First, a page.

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Football and law: Provisional action on video refereeing was in a legal “offside” position

Football and law: Provisional action on video refereeing was in a legal “offside” position

While the record for the fastest goal in the history of the European Championship has already been set at EURO 2024, one of the fastest decisions in the world of patents, rejecting an application for a provisional measure, was made before the European Football Championship even started. Thanks to this ruling issued by the Unified Patent Court, football fans will not have to rely on the keen sight of referees, but will be allowed to trust the impartial and unbiased technology of the Video Assistant Referee (VAR) for disputed offside positions and other violations of the rules.

The Video Assistant Referee (“VAR”) technology is already well known to football fans. Since its debut at the 2022 World Cup, thanks to connected ball technology, the VAR has been providing referees with, among other things, accurate ball data (due to a measurement unit monitoring acceleration and angular velocity) to help them make the right decisions at key moments in matches. But few fans know that this technology is also subject to patent protection.

Ballinno BV (“Ballinno”) acquired the patent in question, registration no. EP 1 944 067, which protects a “method and system for detecting an offside situation” by sensing and processing measured signals to determine the exact moment when a player kicks the ball (the “Patent”), from Invit-BV relatively recently, only on 21 February 2024.

On 18 April 2024, Balinno filed an application for an interim measure (“IM”) against the Union des Associations Européennes de Football (“UEFA”) and its partner company Kinexon GmBH in relation to the use of VAR technology at EURO 2024. In its application, it claimed infringement of the Patent.

In the first decision of the Local Division Hamburg of the Unified Patent Court (“UPC”) of 14 May 2024[1] (i.e. less than a month after the application for the IM was filed), the UPC addressed three counter-applications of UEFA, namely: (i) a request that Ballinno pay security for costs of EUR 200,000 prior to the first oral hearing, (ii) to set the value in dispute to be at least EUR 2 million, and (iii) asking for the allocation of a technically qualified judge to the panel in the field of physics.

Since Ballinno had not used the Patent at the date of the application for the IM and the Patent constituted its sole asset, the UPC granted UEFA’s application and requested Ballinno to provide security (albeit at approximately one quarter of the amount requested by UEFA) to cover the costs of the proceedings, as Ballinno did not provide evidence that it was able to pay the costs of the proceedings, if any.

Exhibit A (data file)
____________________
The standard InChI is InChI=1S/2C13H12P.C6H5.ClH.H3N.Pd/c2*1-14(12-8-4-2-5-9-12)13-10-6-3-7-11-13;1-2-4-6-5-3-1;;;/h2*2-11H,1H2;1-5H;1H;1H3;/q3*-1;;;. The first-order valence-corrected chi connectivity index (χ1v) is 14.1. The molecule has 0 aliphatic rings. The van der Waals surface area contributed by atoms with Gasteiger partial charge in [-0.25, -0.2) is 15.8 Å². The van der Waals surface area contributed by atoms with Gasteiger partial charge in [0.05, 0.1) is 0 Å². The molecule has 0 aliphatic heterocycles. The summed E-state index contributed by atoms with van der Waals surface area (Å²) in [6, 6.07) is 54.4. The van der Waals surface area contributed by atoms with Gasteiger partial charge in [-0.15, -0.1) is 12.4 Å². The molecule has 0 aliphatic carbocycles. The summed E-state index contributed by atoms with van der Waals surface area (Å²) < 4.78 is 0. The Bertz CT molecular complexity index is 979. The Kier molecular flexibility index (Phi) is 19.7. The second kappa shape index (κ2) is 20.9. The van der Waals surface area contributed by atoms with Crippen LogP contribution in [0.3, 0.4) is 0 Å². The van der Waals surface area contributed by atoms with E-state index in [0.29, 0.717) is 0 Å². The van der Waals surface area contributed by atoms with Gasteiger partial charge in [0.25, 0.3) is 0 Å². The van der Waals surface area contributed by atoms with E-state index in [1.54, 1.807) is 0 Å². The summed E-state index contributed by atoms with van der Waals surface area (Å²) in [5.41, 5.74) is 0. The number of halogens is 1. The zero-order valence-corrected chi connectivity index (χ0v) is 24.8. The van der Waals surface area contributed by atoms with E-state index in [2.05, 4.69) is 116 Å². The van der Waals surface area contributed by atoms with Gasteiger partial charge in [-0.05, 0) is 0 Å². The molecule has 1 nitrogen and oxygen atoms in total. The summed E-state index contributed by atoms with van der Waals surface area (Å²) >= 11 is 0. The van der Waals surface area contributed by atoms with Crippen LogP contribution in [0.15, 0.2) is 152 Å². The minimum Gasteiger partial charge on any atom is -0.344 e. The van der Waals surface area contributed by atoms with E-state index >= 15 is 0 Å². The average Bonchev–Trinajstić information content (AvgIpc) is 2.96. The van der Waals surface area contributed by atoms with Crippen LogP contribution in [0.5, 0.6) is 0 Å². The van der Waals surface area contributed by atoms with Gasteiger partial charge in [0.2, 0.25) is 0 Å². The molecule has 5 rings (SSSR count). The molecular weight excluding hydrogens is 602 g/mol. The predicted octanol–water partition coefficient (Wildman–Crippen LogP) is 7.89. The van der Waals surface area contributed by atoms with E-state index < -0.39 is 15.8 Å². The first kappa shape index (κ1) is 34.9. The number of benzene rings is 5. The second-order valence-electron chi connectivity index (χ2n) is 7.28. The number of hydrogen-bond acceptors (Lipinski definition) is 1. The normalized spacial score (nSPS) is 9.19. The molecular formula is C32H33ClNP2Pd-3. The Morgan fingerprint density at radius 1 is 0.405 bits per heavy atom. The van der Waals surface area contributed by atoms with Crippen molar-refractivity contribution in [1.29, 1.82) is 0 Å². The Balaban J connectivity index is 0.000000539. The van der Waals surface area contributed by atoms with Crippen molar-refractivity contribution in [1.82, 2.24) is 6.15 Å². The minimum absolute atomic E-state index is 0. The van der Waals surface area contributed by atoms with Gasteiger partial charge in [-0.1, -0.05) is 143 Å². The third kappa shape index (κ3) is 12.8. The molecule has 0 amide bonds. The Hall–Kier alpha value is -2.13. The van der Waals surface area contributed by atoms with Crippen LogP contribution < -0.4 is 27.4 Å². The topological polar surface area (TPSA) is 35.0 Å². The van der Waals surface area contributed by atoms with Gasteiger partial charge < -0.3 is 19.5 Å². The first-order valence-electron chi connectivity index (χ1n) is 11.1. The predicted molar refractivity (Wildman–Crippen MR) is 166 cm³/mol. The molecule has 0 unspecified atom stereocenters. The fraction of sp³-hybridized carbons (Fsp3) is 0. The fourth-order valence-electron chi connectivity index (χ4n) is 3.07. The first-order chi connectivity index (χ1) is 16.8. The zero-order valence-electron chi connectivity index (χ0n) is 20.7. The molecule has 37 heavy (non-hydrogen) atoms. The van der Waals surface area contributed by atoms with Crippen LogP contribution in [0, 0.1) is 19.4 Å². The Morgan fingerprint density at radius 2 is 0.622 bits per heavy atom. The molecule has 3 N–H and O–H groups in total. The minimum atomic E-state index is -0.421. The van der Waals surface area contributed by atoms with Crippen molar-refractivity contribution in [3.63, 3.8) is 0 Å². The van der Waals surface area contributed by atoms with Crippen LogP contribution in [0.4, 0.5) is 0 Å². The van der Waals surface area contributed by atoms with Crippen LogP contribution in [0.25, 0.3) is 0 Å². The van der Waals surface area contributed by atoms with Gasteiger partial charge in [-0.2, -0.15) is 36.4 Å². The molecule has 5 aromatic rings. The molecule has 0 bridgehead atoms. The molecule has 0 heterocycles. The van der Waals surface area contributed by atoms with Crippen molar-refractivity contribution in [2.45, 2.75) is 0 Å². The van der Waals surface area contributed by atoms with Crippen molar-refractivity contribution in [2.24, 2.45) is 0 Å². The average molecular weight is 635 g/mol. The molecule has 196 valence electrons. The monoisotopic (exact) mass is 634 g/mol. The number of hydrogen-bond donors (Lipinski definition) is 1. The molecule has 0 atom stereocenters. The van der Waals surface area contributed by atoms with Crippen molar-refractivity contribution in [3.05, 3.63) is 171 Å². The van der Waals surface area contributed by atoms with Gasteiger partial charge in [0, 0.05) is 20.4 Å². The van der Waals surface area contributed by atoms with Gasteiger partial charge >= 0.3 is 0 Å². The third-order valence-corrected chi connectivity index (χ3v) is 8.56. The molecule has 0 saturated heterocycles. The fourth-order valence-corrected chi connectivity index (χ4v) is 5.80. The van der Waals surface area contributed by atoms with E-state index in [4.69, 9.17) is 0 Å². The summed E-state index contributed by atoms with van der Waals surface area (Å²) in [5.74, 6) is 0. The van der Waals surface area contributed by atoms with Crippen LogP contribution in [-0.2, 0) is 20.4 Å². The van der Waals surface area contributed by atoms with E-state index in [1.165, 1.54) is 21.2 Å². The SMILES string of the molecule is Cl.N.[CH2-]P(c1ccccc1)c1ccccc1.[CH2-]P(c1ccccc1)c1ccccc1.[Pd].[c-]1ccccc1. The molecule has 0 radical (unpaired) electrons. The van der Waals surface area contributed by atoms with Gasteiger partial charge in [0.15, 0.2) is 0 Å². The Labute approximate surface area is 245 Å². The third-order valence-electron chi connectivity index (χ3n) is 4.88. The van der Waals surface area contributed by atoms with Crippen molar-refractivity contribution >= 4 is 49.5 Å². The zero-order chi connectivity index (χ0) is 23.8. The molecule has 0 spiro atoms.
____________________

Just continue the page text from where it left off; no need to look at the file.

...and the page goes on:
The UPC also took into account the fact that the previous owner of the Patent had claimed an infringement already in October 2023 and had sent a warning letter to Kinexon GmbH requesting it to refrain from using the Patent. There was thus concern that the purpose of the transfer of the Patent was merely to facilitate potential litigation without exposing the applicant to any financial risk. Hence, the UPC preferred to put the interests of the defendant above those of the applicant in this case.

The value of the dispute, taking into account possible royalties for the use of the technology, was also set at a quarter of UEFA’s proposal, i.e. at EUR 500,000.

In relation to UEFA’s request for a technically qualified judge to be allocated to the panel, the UPC ordered that such a judge was not needed because the technology in question had already been sufficiently explained in the parties’ submissions and the allocation of a technically qualified judge would delay the proceedings, which was not in the interest of either party given the imminent start of EURO 2024.

On 3 June 2024, UPC Hamburg rejected the application for the IM in its entirety. It was thus able to decide on the application for the IM in practically half the time compared to the standard (three to four months on average so far). Ballinno failed to persuade the UPC judges that the Patent was infringed or that Ballinno acted quickly enough to use the IM.


It can be inferred from the UPC’s order that if you apply for an IM, it will be necessary not only to claim that you will be able to pay the reasonable costs of the proceedings, but also to provide evidence to support that claim.

This setup and requirement in terms of assessing the reasonableness of costs may not be particularly encouraging for companies that do not use their patents but would like to use proceedings before the UPC, especially if they decide to initiate proceedings only after a long period of inactivity and non-enforcement of their patent rights. On the other hand, the decision is an encouraging sign in the fight against patent trolls, who will find it more difficult to file vexatious applications for IMs.

A practical tip to ensure that the decision concerning an IM is reached as quickly as possible is to draft the IM application (or other submissions) in English and not to rely on other official languages of the UPC (regardless of the local UPC division), as English is the working language of most UPC judges.

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